My other concern is the overriding one of discipline in the Anglican Communion. Right now, there is none. Will that change? What is to keep what happened with ECUSA from happening again with another group? There is no there there to look to. The Instruments of Communion are broken and ignored. How will that change?
Lambeth seems geared towards keeping anything from happening or any decision from being made definitively. And I don’t believe an Anglican Covenant will fundamentally change anything. We have our Covenant Agreement, it’s called the Bible and the Book of Common Prayer. If a covenant does end up being adopted at some point, I think one of two things will happen. Either the covenant will be so anemic as to be pointless or the covenant will be ignored. Neither of these outcomes will bode well for the Anglican Communion.
So that moves us down to the Orthodox Church. I’m the first to admit I don’t know that much about it except that it strives to remain as the closest idea of the early church. Other than that, it seems to be present in this country divided into ethnic groups. We have the Greek Orthodox, the Russian Orthodox, the Armenian Orthodox, etc. With the last name of Coletta, I’m looking for the Italian Orthodox and I don’t see it (well, actually I guess that’s the Roman Catholic Church). There are Antiochian Orthodox churches in the area but they are way down in San Diego and too far away. We do have friends who left ECUSA and now go to the Greek Orthodox Church nearby who have invited us to visit with them (thanks, Jeff and Claudia!) which we will have to do before we make any final decisions.
And now we’re at our last possibility—the Roman Catholic Church. First off, there is one right up the street—less than five minutes by car (so how shallow can I be? Hey, try me!). We have been a few times, and to see the number of children there makes you realize right away that you’re not at an Episcopal Church! My main concern here is that there are areas of doctrine I’m not sure about (although I’m willing to give the church the benefit of the doubt—after years of ECUSA doing its own thing, there is something nice about admitting that I personally don’t have all the answers and that maybe, just maybe, the greater Church does know a thing or two that I don’t, since she has been thinking about them for 2,000 years).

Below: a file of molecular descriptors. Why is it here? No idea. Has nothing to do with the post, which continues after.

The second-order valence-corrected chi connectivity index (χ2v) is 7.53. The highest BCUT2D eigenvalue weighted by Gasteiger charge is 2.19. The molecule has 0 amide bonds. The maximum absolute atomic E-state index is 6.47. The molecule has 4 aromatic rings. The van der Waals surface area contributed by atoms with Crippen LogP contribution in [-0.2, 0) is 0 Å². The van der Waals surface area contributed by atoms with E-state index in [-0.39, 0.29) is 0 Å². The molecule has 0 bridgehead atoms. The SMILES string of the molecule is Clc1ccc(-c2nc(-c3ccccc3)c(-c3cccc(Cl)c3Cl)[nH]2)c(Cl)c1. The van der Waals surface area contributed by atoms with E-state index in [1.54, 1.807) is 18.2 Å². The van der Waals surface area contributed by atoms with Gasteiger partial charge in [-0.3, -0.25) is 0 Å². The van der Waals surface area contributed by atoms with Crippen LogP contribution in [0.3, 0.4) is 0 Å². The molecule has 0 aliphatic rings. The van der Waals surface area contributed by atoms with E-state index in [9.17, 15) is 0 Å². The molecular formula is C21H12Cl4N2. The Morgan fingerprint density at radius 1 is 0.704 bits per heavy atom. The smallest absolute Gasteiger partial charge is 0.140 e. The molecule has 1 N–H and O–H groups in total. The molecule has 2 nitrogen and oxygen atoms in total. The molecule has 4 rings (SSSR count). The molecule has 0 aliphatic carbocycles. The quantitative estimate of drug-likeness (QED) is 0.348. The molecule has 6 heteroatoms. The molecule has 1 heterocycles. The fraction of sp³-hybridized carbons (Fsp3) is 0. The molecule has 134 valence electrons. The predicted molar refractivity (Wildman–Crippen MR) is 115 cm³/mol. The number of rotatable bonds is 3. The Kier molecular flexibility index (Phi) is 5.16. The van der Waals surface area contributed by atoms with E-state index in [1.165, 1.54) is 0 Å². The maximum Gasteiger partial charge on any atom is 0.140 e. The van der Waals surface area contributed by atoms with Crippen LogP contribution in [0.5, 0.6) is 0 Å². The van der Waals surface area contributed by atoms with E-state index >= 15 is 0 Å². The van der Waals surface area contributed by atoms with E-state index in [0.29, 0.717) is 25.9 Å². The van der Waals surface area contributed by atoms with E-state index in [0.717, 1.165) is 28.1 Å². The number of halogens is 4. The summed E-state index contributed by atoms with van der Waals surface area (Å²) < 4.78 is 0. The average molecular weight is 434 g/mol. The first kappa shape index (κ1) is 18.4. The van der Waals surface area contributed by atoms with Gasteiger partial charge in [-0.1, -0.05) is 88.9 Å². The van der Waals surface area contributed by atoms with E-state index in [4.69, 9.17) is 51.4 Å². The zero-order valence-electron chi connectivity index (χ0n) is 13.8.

But going to the Roman Catholic Church in a sense closes the door on being Anglican. You don’t just start going to a Catholic church—you join a Catholic church. You become Catholic. You can’t get away with saying, well, we’re just going here for a while. No, you have to commit to becoming a Roman Catholic. That’s a big step and not to be taken lightly.
So here’s my chart:
|Community||Local Anglican||Orthodox||Roman Catholic|
|To be biblically sound||Y||Y||Y||Y|
|To have a discipline structure in place||?||?||Y||Y|
|To offer youth programs that emphasize Christ||Y||Y||?||Y|
|To be part of a greater Christian community||N||Y||?||Y|
|To be fairly close by||Y||?||N||Y|
(I have no idea why there is such a big gap here-sorry!)
So, we are still in discernment and will be visiting churches over the summer and I will be doing more reading on various doctrinal and theological differences . . .
and we will see where God directs.